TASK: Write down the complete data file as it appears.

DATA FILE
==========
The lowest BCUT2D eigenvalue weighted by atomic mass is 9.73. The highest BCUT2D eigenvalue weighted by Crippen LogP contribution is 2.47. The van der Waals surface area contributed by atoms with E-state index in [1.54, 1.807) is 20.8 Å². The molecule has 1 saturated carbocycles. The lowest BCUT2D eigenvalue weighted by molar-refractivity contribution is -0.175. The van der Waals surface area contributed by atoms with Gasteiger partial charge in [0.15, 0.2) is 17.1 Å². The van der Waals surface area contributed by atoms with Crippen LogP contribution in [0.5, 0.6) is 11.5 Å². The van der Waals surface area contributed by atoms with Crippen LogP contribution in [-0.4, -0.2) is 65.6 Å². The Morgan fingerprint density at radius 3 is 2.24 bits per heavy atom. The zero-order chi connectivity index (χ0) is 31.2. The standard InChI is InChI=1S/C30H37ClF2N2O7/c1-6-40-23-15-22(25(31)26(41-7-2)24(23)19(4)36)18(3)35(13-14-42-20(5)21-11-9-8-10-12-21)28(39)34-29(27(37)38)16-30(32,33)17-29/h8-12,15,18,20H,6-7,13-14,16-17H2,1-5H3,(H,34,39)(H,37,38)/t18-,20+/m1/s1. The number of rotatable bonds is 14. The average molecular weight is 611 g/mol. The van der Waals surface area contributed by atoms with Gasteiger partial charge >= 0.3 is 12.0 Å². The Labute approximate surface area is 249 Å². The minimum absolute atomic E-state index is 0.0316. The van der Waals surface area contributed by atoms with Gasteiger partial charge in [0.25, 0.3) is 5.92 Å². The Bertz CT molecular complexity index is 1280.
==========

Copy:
The lowest BCUT2D eigenvalue weighted by atomic mass is 9.73. The highest BCUT2D eigenvalue weighted by Crippen LogP contribution is 2.47. The van der Waals surface area contributed by atoms with E-state index in [1.54, 1.807) is 20.8 Å². The molecule has 1 saturated carbocycles. The lowest BCUT2D eigenvalue weighted by molar-refractivity contribution is -0.175. The van der Waals surface area contributed by atoms with Gasteiger partial charge in [0.15, 0.2) is 17.1 Å². The van der Waals surface area contributed by atoms with Crippen LogP contribution in [0.5, 0.6) is 11.5 Å². The van der Waals surface area contributed by atoms with Crippen LogP contribution in [-0.4, -0.2) is 65.6 Å². The Morgan fingerprint density at radius 3 is 2.24 bits per heavy atom. The zero-order chi connectivity index (χ0) is 31.2. The standard InChI is InChI=1S/C30H37ClF2N2O7/c1-6-40-23-15-22(25(31)26(41-7-2)24(23)19(4)36)18(3)35(13-14-42-20(5)21-11-9-8-10-12-21)28(39)34-29(27(37)38)16-30(32,33)17-29/h8-12,15,18,20H,6-7,13-14,16-17H2,1-5H3,(H,34,39)(H,37,38)/t18-,20+/m1/s1. The number of rotatable bonds is 14. The average molecular weight is 611 g/mol. The van der Waals surface area contributed by atoms with Gasteiger partial charge >= 0.3 is 12.0 Å². The Labute approximate surface area is 249 Å². The minimum absolute atomic E-state index is 0.0316. The van der Waals surface area contributed by atoms with Gasteiger partial charge in [0.25, 0.3) is 5.92 Å². The Bertz CT molecular complexity index is 1280.